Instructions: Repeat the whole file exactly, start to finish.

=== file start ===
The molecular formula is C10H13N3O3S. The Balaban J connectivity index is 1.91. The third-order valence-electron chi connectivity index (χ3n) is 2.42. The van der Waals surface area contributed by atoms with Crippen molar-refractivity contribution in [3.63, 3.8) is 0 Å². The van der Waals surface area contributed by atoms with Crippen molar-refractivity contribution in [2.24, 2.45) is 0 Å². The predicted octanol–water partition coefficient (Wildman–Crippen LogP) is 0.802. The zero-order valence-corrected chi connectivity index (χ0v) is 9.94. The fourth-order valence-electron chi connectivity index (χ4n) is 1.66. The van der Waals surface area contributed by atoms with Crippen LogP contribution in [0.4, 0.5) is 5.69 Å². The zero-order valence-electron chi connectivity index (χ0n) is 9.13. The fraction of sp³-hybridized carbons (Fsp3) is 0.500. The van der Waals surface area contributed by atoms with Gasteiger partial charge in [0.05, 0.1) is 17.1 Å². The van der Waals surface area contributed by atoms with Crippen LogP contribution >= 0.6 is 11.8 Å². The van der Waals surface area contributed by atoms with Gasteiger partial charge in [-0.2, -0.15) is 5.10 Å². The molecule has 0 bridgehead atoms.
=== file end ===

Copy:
The molecular formula is C10H13N3O3S. The Balaban J connectivity index is 1.91. The third-order valence-electron chi connectivity index (χ3n) is 2.42. The van der Waals surface area contributed by atoms with Crippen molar-refractivity contribution in [3.63, 3.8) is 0 Å². The van der Waals surface area contributed by atoms with Crippen molar-refractivity contribution in [2.24, 2.45) is 0 Å². The predicted octanol–water partition coefficient (Wildman–Crippen LogP) is 0.802. The zero-order valence-corrected chi connectivity index (χ0v) is 9.94. The fourth-order valence-electron chi connectivity index (χ4n) is 1.66. The van der Waals surface area contributed by atoms with Crippen LogP contribution in [0.4, 0.5) is 5.69 Å². The zero-order valence-electron chi connectivity index (χ0n) is 9.13. The fraction of sp³-hybridized carbons (Fsp3) is 0.500. The van der Waals surface area contributed by atoms with Gasteiger partial charge in [0.05, 0.1) is 17.1 Å². The van der Waals surface area contributed by atoms with Crippen LogP contribution >= 0.6 is 11.8 Å². The van der Waals surface area contributed by atoms with Gasteiger partial charge in [-0.2, -0.15) is 5.10 Å². The molecule has 0 bridgehead atoms.